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RE: [IP] now t1 vs t2

In my case, I had no symptoms until I was put on a prednisone dose pack and
my vision got very blurry.  My dad (also a type 2 diabetic) suggested we
check my blood sugar on his monitor.  It was in the 450 range.  I was
already under the care of an endo for my empty sella syndrome.  I called him
immediately and his response "congratulations, you are now diabetic, come in
today to learn how to use insulin"

So, no signs or symptoms here....only the awareness that my illness would
probably progress to diabetes eventually.  Prednisone just made the disease
come to light faster so I didn't have to deal with illness to be diagnosed.


-----Original Message-----
From: email @ redacted
[mailto:email @ redacted] On Behalf Of Libby Brown
Sent: Thursday, May 08, 2008 11:18 PM
To: email @ redacted
Subject: RE: [IP] now t1 vs t2

It's hard for me to see how a type 1 could be overweight at diagnosis. When
your body is in DKA, you lose weight and are very sick. I think that is a
clue. Just a thought on this topic.

I'm curious about "what happens" to Type 2s before diagnosis? I know there
is no typical, I am just wondering.

Type 1, dx March-96
Animas 2020 since Oct-07 

-----Original Message-----
From: email @ redacted
[mailto:email @ redacted] On Behalf Of Joy L Wright
Sent: Thursday, May 08, 2008 12:57 AM
To: email @ redacted
Subject: RE: [IP] now t1 vs t2

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<<<< Type  1 is caused by an 
autoimmune reaction.   Type 2 is caused by insulin resistance (I think, 
actually, we don't know much about the cause of Type 2).  While many Type 
2s may, over time, lose the ability to produce insulin, this does not make 
them Type 1s as their diabetes was not caused by an autoimmune reaction.>>>>

I can see both sides, but as a t2, feel a little as though t1 peeps almost
don't want to be downgraded to t2. Now, I'm not "starting anything" please
don't take it that way. As I said I can see both sides, and wonder how
differently I would feel if I were a t1.....the grass is always greener yada
yada. I think I've been labeled t2 because I was never diagnosed until
adulthood, and not even young adulthood. And in fact, I was the one who
diagnosed myself and then had to prove it to my dr lol sheesh yup she was a
real winner. Regardless, once that diagnosis was confirmed, I started
looking back many many years and going oooooohhhh yyyeeeaaaahhhhhh and some
of those realizations were back to my young childhood and my childhood
lifestyle, as well as some things just not seeming rational. As a type 2,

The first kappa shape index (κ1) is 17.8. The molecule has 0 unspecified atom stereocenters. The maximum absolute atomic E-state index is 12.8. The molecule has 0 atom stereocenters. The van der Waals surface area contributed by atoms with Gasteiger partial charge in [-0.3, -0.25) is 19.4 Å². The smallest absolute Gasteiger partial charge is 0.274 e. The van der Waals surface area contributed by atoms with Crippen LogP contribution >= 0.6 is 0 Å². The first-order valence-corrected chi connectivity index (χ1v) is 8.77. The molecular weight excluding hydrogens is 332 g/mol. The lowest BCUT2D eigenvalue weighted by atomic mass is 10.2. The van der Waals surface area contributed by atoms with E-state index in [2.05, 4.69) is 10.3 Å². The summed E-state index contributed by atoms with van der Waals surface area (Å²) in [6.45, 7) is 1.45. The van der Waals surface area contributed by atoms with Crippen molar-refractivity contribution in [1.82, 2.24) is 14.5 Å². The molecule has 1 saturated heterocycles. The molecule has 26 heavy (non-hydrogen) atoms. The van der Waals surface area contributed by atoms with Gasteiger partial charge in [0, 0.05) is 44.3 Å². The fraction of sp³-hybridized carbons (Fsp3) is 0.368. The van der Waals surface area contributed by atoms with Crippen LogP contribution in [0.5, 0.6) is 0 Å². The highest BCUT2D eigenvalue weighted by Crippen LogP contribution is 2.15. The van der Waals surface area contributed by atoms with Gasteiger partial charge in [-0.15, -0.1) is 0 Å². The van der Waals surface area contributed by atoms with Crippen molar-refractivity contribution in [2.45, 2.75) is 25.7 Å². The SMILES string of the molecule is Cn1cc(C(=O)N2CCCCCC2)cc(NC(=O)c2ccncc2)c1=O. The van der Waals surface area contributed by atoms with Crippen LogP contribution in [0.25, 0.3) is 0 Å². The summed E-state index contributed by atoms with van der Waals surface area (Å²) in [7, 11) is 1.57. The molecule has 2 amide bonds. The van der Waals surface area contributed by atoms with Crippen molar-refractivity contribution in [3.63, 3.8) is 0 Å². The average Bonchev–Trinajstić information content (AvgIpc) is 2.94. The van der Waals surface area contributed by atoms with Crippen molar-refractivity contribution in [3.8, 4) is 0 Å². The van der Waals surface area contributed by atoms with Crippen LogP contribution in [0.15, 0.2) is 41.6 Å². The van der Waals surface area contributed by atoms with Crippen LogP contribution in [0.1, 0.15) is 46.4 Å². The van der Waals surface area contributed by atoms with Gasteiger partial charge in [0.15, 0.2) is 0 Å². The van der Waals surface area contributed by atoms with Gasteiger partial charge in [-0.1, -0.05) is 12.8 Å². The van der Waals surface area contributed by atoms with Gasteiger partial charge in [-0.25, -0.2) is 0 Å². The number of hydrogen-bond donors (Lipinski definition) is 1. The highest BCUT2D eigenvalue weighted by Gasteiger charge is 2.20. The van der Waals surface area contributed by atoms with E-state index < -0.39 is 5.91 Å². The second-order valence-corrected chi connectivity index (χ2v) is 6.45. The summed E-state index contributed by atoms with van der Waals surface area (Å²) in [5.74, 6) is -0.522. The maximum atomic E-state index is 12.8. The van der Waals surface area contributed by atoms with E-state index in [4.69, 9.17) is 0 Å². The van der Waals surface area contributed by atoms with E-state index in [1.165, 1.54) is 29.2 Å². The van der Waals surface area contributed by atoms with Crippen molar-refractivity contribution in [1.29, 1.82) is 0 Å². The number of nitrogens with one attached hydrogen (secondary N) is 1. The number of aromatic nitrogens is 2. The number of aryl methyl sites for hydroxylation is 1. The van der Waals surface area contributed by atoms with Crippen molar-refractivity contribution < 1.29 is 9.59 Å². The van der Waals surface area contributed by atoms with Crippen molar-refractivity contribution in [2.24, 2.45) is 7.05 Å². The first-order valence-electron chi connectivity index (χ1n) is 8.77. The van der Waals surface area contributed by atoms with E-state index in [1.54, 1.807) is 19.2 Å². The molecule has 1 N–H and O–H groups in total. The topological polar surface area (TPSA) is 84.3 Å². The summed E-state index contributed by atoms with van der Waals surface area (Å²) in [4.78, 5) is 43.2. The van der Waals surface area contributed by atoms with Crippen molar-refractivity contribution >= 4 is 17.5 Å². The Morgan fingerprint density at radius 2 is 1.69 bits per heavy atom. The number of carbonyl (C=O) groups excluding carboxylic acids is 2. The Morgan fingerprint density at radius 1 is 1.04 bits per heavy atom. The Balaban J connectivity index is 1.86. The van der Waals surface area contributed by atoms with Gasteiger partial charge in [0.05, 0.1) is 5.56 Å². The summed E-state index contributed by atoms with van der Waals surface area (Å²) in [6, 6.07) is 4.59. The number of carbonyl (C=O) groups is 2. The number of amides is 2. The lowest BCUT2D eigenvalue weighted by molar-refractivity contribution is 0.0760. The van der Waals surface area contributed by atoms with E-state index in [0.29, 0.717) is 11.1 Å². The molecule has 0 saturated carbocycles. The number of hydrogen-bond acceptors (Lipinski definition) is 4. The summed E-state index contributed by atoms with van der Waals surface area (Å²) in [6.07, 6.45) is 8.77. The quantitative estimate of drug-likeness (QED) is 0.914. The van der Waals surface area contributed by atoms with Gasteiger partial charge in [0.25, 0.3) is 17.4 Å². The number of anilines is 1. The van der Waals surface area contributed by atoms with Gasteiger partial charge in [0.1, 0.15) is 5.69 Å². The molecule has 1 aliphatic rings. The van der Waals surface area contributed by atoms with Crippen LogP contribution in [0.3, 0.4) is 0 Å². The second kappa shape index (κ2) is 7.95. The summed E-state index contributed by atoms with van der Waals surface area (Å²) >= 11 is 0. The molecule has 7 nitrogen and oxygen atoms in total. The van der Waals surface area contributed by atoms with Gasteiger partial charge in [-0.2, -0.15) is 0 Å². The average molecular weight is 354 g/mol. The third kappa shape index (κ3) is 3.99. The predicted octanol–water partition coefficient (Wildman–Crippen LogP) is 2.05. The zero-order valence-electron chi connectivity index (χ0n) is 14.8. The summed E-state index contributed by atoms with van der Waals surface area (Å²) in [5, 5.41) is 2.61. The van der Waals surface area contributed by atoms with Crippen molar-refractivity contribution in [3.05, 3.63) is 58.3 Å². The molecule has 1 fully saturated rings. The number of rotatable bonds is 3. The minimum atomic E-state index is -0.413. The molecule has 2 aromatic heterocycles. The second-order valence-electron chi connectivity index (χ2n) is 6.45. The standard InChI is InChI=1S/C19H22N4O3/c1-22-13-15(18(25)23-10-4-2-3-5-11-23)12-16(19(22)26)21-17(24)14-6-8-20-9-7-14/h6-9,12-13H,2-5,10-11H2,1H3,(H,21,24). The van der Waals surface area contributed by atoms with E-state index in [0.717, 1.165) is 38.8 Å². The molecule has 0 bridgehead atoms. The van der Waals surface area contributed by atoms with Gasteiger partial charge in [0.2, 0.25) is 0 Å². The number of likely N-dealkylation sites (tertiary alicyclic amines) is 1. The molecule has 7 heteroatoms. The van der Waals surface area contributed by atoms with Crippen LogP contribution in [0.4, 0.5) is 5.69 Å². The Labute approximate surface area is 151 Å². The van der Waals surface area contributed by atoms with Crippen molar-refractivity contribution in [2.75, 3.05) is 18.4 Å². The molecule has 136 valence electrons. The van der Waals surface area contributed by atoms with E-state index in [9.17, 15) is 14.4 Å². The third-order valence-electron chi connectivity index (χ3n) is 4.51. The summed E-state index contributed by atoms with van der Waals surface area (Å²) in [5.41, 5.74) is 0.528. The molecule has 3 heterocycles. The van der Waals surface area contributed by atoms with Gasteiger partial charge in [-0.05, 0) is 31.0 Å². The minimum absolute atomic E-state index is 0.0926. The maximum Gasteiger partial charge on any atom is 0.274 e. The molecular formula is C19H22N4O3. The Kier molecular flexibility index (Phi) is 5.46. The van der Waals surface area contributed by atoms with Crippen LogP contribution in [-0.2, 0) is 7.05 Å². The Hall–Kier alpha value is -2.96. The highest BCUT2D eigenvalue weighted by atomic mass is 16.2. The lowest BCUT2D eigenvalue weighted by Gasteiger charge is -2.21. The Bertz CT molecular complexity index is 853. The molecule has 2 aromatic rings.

many times well-meaning people, even politely, want to point out that I
"caused" my disease. Well sorry folks but it just ain't so. Now there are
probably people out there who just plain overate, whatever the reason and
wound up diabetics. This isn't to call them bad.......there but for fortune.
I discussed this specific question with my new endo the other day. His
opinion was 1)who cares what type you are, you are and now we need to
control it....and 2) in my particular case I WAS type 2, but he felt it was
a biochemical thing, as in, either I never produced enough insulin or was
always insulin sensitive for some reason...which gradually gets worse and
worse until poof beta cells gone doing nothing done like dinner. It's funny
how sometimes when you don't actually research the facts, your idea of what
is and the truth can be SOOO far apart. Well I've never been really a
dieter, but I've eaten reasonably all my life, have always been very active,
and was always ashamed of my weight. But my lifestyle, including diet and
exercise, were never really conducive to being overweight or diabetic. The
simple fact is, I've wasted a lifetime being ashamed because my pancreas
doesn't work right. Am I type 1? Who knows. I don't.....and frankly at this
point it doesn't matter, as the endo says, if the shoe fits.....you'll know
what size to buy. 
When I was diagnosed, figured out how to "fix" things, I immediately
obtained excellent control and had it for a good long while. I ate more than
I ever had, and lost weight dramatically, so fast the dr said quit
dieting......and I wasn't. Well, now I'm just starting to do that
again.......only now I understand so much more, and now it won't be a
problem again. 
One final point: in t1, say someone is diagnosed at age 7 or perhaps 11 or
even 23. Who's to say they weren't young t2s? Do you always know for sure
there is an autoimmune problem? I mean, there's no proof on me, must be
millions more like me in the world? And with the so-called stigma of
t2,....you get my point?.....joy .
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